09 January 2009

"Bachelor of Science"

By Curtis C. Chen

"Brandon, can I see you in my office?"

Brandon sighed and locked his computer before standing up. The other engineers on the third floor were always eager to prank someone who hadn't properly secured his workstation.

He followed his new manager down the hall casually--without delay, but not too fast, lest anybody think he actually wanted to talk to David, who kept telling everyone to call him "Dave," as if that would make him seem like more of a pal.

David had sat down at his desk and was typing. He nodded at Brandon as he walked in.

"One second," said David. "Would you mind closing the door?"

Brandon turned around. The engineer sitting across the hall raised his hand and made a slicing motion across his throat. Brandon held up one finger and closed the door.

"Thanks," David said as Brandon sat down. "Don't worry, it's nothing bad, I just wanted to discuss a personal matter." He faked a smile, as if that would ease Brandon's concerns. "HR says you've worked here for six years, but only been promoted once. Why is that?"

Brandon rolled his eyes. "I like my job."

"Someone with your talents could have a more interesting career."

"Writing kernel code for cell phones?"

David smiled, and it was the first genuine emotion that Brandon had seen on his face. "No. I'm talking about what you can do with your mind. Your powers of persuasion."

Brandon shot to his feet, knocking his chair over, and backed into the office door.

"We don't have a name for it," David said, standing up and walking around his desk. "It's not 'telepathy,' and 'mind control' is inaccurate and cheesy."

Brandon closed his fingers around the door handle. He stared at David and concentrated.

"See, I know what you're doing." David folded his arms and leaned against the wall. "You can influence people, and right now you're trying to make me forget. It's not going to work, because I have the same power--and I've been trained."

Brandon gritted his teeth. "What do you want?"

"I'm here to recruit you."

"For what? Some government bullshit? Not interested."

David laughed. "Well, we can do this the easy way--"

He gasped and fell to his knees. Brandon ran over and caught David before he did a face plant onto the carpet.

"Here's the thing," Brandon said. "I have more than one superpower. I'm guessing you don't, otherwise I wouldn't have been able to stop your heart." He lowered David to the floor and made a show of checking his pulse. "Sorry, but I'm sure you would have killed me, or worse. And I need the head start."

He jumped up, threw open the door, and yelled, "Somebody call 911!"

People swarmed out of their cubicles. Brandon asked where he could find a first aid kit, knowing full well that the closest one was with the receptionist on the first floor. He grabbed his backpack and ran for the stairs. He didn't know when he would be able to stop running.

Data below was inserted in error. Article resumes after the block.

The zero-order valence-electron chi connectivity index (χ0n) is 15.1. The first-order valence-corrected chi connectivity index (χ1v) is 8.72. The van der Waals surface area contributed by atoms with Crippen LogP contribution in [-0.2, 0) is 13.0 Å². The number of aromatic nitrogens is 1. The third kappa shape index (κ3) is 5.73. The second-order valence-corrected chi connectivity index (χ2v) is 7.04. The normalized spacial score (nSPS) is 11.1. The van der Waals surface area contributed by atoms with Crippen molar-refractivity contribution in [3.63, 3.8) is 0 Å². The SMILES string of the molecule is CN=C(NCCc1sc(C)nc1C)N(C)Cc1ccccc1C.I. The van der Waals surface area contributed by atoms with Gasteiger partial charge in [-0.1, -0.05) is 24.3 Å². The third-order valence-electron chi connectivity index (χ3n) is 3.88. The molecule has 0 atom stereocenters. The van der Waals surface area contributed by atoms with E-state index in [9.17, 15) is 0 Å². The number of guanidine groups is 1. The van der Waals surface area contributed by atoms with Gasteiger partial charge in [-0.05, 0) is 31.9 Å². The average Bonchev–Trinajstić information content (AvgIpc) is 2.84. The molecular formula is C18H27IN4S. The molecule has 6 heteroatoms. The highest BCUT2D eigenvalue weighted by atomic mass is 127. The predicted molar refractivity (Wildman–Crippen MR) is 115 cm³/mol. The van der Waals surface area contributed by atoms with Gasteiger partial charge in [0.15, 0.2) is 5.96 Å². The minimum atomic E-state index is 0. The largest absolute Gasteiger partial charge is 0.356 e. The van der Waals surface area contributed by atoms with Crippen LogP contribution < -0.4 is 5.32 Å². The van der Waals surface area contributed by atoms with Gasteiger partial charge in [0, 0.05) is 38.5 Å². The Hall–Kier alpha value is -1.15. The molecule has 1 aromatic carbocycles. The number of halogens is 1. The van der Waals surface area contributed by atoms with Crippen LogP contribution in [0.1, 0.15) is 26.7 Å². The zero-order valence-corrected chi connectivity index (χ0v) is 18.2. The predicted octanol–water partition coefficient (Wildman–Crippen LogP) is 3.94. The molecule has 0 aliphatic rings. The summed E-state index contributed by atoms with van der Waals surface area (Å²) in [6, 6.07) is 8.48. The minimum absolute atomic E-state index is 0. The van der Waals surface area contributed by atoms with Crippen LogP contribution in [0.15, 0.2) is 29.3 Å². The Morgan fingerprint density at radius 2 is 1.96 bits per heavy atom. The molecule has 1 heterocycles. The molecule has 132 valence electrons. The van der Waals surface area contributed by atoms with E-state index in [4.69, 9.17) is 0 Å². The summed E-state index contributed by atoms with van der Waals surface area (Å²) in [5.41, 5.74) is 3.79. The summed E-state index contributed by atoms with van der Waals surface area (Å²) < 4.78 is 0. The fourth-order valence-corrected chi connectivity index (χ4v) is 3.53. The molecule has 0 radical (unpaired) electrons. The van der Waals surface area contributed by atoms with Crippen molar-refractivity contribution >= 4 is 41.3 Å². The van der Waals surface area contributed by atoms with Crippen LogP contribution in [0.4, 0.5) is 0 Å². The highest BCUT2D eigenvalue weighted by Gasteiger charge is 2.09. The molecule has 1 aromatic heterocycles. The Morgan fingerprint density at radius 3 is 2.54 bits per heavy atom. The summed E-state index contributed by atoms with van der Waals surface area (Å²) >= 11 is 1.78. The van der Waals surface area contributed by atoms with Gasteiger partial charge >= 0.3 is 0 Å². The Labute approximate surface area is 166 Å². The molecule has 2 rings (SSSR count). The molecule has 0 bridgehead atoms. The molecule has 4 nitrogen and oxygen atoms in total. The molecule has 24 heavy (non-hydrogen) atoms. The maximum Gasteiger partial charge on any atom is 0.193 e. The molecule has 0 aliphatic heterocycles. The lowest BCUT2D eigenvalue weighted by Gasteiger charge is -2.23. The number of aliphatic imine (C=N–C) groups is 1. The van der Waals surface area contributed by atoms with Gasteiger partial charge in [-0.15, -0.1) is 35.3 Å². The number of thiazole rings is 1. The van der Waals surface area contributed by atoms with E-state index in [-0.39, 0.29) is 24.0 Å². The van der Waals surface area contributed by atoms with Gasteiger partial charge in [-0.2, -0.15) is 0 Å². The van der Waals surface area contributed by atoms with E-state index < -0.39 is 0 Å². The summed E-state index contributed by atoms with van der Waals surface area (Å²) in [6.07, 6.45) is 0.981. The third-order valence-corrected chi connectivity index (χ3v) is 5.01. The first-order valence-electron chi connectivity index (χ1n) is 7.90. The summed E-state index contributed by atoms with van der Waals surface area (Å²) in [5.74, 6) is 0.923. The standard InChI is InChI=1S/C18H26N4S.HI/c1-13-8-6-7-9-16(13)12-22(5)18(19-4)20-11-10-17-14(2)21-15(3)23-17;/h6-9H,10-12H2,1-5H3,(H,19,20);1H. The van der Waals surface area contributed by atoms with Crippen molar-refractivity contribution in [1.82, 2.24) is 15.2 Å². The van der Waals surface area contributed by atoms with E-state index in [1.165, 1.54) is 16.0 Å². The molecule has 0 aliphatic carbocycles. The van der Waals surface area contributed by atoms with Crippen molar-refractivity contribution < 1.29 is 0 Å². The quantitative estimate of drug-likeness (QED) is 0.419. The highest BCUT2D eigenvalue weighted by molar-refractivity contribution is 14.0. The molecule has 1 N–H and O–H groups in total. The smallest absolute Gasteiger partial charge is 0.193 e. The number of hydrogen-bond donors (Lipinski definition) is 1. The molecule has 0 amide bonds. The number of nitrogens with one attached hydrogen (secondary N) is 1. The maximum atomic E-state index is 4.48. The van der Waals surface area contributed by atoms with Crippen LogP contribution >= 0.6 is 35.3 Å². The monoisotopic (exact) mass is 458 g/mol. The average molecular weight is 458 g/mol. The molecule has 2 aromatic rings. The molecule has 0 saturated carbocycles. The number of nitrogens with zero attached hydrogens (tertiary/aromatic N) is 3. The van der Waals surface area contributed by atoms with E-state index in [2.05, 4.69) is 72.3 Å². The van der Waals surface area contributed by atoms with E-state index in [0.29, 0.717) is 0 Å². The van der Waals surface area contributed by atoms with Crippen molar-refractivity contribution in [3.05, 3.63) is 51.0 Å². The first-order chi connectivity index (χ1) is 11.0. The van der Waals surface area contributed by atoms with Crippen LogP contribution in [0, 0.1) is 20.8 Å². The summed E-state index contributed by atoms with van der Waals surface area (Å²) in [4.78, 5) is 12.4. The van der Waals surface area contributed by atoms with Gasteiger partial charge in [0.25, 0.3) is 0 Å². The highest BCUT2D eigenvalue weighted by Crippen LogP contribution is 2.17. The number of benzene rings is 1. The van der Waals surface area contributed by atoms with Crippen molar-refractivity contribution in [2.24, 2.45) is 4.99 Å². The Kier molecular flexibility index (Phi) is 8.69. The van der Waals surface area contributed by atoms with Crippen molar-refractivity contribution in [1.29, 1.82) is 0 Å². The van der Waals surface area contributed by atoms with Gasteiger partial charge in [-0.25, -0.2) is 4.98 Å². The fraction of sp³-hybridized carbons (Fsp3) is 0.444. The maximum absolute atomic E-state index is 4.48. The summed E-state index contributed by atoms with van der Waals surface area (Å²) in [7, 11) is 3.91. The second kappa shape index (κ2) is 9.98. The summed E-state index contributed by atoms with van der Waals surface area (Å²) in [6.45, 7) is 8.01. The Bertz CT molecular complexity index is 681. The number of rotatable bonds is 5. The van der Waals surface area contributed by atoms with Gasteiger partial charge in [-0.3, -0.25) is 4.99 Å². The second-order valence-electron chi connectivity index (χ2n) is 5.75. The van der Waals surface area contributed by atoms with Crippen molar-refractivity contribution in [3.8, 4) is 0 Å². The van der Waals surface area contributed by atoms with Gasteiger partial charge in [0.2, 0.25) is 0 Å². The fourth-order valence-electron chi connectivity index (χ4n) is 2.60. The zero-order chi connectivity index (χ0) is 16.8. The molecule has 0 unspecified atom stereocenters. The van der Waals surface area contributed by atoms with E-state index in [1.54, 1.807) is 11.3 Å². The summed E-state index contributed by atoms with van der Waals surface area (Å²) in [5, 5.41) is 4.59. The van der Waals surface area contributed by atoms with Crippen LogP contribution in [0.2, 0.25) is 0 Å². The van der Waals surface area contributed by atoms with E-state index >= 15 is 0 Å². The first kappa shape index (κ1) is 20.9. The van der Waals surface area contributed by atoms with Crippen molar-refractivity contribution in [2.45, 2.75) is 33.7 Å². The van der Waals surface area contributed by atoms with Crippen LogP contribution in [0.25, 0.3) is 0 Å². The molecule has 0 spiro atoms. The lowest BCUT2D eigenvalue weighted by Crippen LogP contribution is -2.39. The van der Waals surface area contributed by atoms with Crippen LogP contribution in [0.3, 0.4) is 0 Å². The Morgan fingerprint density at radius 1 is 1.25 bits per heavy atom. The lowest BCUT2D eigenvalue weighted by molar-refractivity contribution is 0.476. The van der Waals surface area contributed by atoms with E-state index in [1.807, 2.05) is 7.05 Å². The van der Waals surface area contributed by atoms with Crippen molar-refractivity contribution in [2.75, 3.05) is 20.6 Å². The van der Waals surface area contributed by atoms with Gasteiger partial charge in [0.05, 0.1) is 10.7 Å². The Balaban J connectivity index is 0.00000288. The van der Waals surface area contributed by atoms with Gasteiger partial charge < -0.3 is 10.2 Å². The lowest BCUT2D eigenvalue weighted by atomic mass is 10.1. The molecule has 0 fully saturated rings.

Audio: "Bachelor of Science"


Music: "43 After Nine" by yurigara, licensed under Creative Commons from ccMixter.

Apologies for the poor audio quality this week. My laptop died Wednesday morning, and I had to go back to using my 12-year-old Dell desktop for recording. It's a bit slow at times, but still ticking. Knock on wood.


Damn It Feels Good To Be A Gangsta

Possibly the greatest sequence in the cinematic masterpiece Office Space features the song "Damn It Feels Good to Be a Gangsta" by Geto Boys [sic]. I won't spoil it for anyone who hasn't seen it, but I will warn you that its rapturous beauty may bring a tear to your eye.

I worked as a software engineer in Silicon Valley for almost thirteen years, and I will always be grateful for my experiences there. They provided the foundation for my most recent novel (working title EndGame, still in first draft), and I'm planning to work even more of them into a screenplay for this year's Script Frenzy.

That said, there were plenty of unpleasant things as well. Even smart people can be stupid. Below is the start of my original draft for "Bachelor of Science," which I scrapped when I found a more interesting, skiffy premise:

Brandon's manager was approaching, making his way down the labyrinth of cubicles on the third floor.

Brandon started sweating. This was new. In his experience, there were two type of managers: either they were tech-savvy but clueless about people, or competent leaders but totally ignorant about technology. The first type were usually engineers who had been promoted out of the jobs they really wanted to do, and always itched to get back into coding instead of dealing with performance reviews and other paperwork. The second type knew how to handle the occasional interpersonal crises that broke out among the ranks, but were easily fooled when it came to work estimates and engineering details.

Brandon had, over the years, developed methods to deal with both types of managers so that his own work life would go smoother. But this new guy actually seemed to be both tech-savvy and a competent supervisor. How was Brandon supposed to pull the wool over his eyes? He didn't doubt that he could figure it out--any hacker worth his salt can use social engineering to great advantage--but he was a bit miffed that he'd have to spend the extra effort. At work. He had more important things to worry about.

No, this was not a Mary Sue story. I deny everything!

On another note, I've pretty much given up on Heroes. The second season was disappointing, and D and I both found the third season premiere vastly underwhelming. I've still got a few episodes which I already paid for on Amazon Unbox, and the rest are available through Netflix Watch Instantly, but I doubt I'll get to them anytime soon. I'll consider catching up when Bryan Fuller (late of Pushing Daisies) is back on the job and I start seeing better reviews.